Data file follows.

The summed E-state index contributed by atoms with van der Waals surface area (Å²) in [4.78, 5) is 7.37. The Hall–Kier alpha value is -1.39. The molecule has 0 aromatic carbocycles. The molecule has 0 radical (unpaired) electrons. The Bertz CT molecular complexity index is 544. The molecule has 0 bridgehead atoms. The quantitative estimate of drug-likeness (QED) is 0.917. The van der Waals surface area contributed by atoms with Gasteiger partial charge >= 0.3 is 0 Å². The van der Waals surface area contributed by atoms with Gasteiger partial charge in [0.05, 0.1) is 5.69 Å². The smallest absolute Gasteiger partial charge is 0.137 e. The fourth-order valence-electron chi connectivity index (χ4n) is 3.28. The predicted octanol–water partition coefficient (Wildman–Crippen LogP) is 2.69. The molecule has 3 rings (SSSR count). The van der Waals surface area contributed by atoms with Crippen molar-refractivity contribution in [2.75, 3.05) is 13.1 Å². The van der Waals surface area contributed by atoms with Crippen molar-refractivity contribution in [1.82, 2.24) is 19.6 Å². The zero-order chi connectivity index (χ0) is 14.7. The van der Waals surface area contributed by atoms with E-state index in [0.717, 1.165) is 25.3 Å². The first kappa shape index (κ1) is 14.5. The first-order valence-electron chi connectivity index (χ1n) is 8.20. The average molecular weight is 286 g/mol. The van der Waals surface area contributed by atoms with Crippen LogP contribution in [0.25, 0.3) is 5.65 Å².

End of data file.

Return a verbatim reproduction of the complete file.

The summed E-state index contributed by atoms with van der Waals surface area (Å²) in [4.78, 5) is 7.37. The Hall–Kier alpha value is -1.39. The molecule has 0 aromatic carbocycles. The molecule has 0 radical (unpaired) electrons. The Bertz CT molecular complexity index is 544. The molecule has 0 bridgehead atoms. The quantitative estimate of drug-likeness (QED) is 0.917. The van der Waals surface area contributed by atoms with Gasteiger partial charge >= 0.3 is 0 Å². The van der Waals surface area contributed by atoms with Gasteiger partial charge in [0.05, 0.1) is 5.69 Å². The smallest absolute Gasteiger partial charge is 0.137 e. The fourth-order valence-electron chi connectivity index (χ4n) is 3.28. The predicted octanol–water partition coefficient (Wildman–Crippen LogP) is 2.69. The molecule has 3 rings (SSSR count). The van der Waals surface area contributed by atoms with Crippen molar-refractivity contribution in [2.75, 3.05) is 13.1 Å². The van der Waals surface area contributed by atoms with Crippen molar-refractivity contribution in [1.82, 2.24) is 19.6 Å². The zero-order chi connectivity index (χ0) is 14.7. The van der Waals surface area contributed by atoms with E-state index in [0.717, 1.165) is 25.3 Å². The first kappa shape index (κ1) is 14.5. The first-order valence-electron chi connectivity index (χ1n) is 8.20. The average molecular weight is 286 g/mol. The van der Waals surface area contributed by atoms with Crippen LogP contribution in [0.25, 0.3) is 5.65 Å².